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    Is WRC not sporting?
    most other motorsports have limitations on the use of 4WD.

    Formula 1
    http://argent.fia.com/web/fia-public.nsf/7C4F8D883039AF6AC125757D00369C58/$FILE/1-2009_F1_TECHNICAL_REGULATIONS_Showing-Alterations_17-03-2009.pdf
    9.1 2WD only

    GT Series including Le Mans
    http://argent.fia.com/web/fia-public.nsf/2AD0DA7A2522ADE4C125751D0052E7D7/$FILE/258%20(09-10)-121208.pdf
    9.1.1 4wd is forbidden



    that doesn't even make grammatical sense....
    #98
  19. ianysm
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    ianysm Active Member

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    #99
  20. fingermouse
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    fingermouse thats me

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    oh cook
  21. 1animal1
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    1animal1 The Clar!! it mouves!!!

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    this is becoming quite an interesting thread.... i do feel theres a lot of knowledge floating about although the knowledge gained from application seems to be one sided, lots of focusing on wordings rather than generic arguments too, picking tiny things to pieces and missing the whole point (on purpose maybe).....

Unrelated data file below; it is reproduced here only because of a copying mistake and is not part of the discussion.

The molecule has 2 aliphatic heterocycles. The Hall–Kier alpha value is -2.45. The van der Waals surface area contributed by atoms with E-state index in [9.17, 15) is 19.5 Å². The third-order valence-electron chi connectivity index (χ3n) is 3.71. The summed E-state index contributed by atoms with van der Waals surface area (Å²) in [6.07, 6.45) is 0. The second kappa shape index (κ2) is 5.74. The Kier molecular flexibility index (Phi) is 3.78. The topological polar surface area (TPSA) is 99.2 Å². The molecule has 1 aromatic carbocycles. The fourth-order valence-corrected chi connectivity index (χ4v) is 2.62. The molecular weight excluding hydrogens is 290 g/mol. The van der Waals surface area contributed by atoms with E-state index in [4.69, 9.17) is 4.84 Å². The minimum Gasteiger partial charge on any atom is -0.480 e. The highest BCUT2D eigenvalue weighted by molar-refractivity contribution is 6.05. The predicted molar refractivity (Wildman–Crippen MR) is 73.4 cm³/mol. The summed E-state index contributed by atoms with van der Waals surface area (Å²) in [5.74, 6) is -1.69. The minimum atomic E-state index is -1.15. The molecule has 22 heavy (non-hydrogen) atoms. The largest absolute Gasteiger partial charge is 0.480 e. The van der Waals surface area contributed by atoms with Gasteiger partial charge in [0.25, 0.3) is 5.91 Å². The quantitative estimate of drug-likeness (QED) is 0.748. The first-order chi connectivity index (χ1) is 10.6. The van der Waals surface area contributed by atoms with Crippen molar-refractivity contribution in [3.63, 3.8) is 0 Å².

facts are that we have a glorified A3 and Dave has a glorified 3Series..... you can debate this all day but the facts are exactly that..... get a grip Dave, you cant always have the best of everything, that takes money.... the sort of money that buys you a 4wd veyron:)
  22. FumaS3
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    FumaS3 Member

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    dude hate to pull you up pon this coz im no expirt but driving a 4wd turbo hard round corners is what there designd for aslong as you pic the right gear its easy to plant the foot and if you get realy good use the left foot to brake to get ride of lagg

    2wd = only 2 ways to plant the power and pull the car round

    4wd= 4 ways to get the power and with the quottro it also gives the wheels with the most traction more power

    its just better then fwd this is why you dont seem as many rwd sports cars now as there was lambo porch ect they have seen the light that is applyable power
  23. Ess_Three
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    Ess_Three Active Member

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    You are clutching at straws Dave...